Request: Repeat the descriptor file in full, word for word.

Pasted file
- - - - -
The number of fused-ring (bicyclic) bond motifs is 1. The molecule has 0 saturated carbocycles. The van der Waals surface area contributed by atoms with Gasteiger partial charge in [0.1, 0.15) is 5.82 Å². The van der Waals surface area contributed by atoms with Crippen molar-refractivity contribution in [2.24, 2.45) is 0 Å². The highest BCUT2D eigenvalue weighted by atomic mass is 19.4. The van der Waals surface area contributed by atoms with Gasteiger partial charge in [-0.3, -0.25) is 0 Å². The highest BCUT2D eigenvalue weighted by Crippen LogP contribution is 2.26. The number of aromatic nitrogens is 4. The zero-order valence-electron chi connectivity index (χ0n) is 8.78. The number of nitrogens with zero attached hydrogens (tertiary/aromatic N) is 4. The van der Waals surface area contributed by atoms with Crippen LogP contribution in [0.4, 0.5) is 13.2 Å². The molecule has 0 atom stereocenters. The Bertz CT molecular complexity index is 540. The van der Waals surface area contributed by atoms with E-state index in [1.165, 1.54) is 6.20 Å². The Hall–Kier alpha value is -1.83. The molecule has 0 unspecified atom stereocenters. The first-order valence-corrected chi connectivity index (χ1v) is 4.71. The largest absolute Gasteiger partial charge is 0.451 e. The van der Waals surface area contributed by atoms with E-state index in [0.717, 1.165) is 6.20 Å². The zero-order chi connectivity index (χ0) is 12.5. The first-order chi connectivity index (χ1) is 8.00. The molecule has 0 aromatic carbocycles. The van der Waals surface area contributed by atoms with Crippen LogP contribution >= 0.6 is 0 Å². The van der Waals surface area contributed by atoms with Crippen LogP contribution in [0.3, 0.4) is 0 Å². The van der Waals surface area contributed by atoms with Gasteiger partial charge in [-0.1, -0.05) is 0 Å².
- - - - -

The number of fused-ring (bicyclic) bond motifs is 1. The molecule has 0 saturated carbocycles. The van der Waals surface area contributed by atoms with Gasteiger partial charge in [0.1, 0.15) is 5.82 Å². The van der Waals surface area contributed by atoms with Crippen molar-refractivity contribution in [2.24, 2.45) is 0 Å². The highest BCUT2D eigenvalue weighted by atomic mass is 19.4. The van der Waals surface area contributed by atoms with Gasteiger partial charge in [-0.3, -0.25) is 0 Å². The highest BCUT2D eigenvalue weighted by Crippen LogP contribution is 2.26. The number of aromatic nitrogens is 4. The zero-order valence-electron chi connectivity index (χ0n) is 8.78. The number of nitrogens with zero attached hydrogens (tertiary/aromatic N) is 4. The van der Waals surface area contributed by atoms with Crippen LogP contribution in [0.4, 0.5) is 13.2 Å². The molecule has 0 atom stereocenters. The Bertz CT molecular complexity index is 540. The van der Waals surface area contributed by atoms with E-state index in [1.165, 1.54) is 6.20 Å². The Hall–Kier alpha value is -1.83. The molecule has 0 unspecified atom stereocenters. The first-order valence-corrected chi connectivity index (χ1v) is 4.71. The largest absolute Gasteiger partial charge is 0.451 e. The van der Waals surface area contributed by atoms with E-state index in [0.717, 1.165) is 6.20 Å². The zero-order chi connectivity index (χ0) is 12.5. The first-order chi connectivity index (χ1) is 8.00. The molecule has 0 aromatic carbocycles. The van der Waals surface area contributed by atoms with Crippen LogP contribution >= 0.6 is 0 Å². The van der Waals surface area contributed by atoms with Crippen LogP contribution in [0.3, 0.4) is 0 Å². The van der Waals surface area contributed by atoms with Gasteiger partial charge in [-0.1, -0.05) is 0 Å².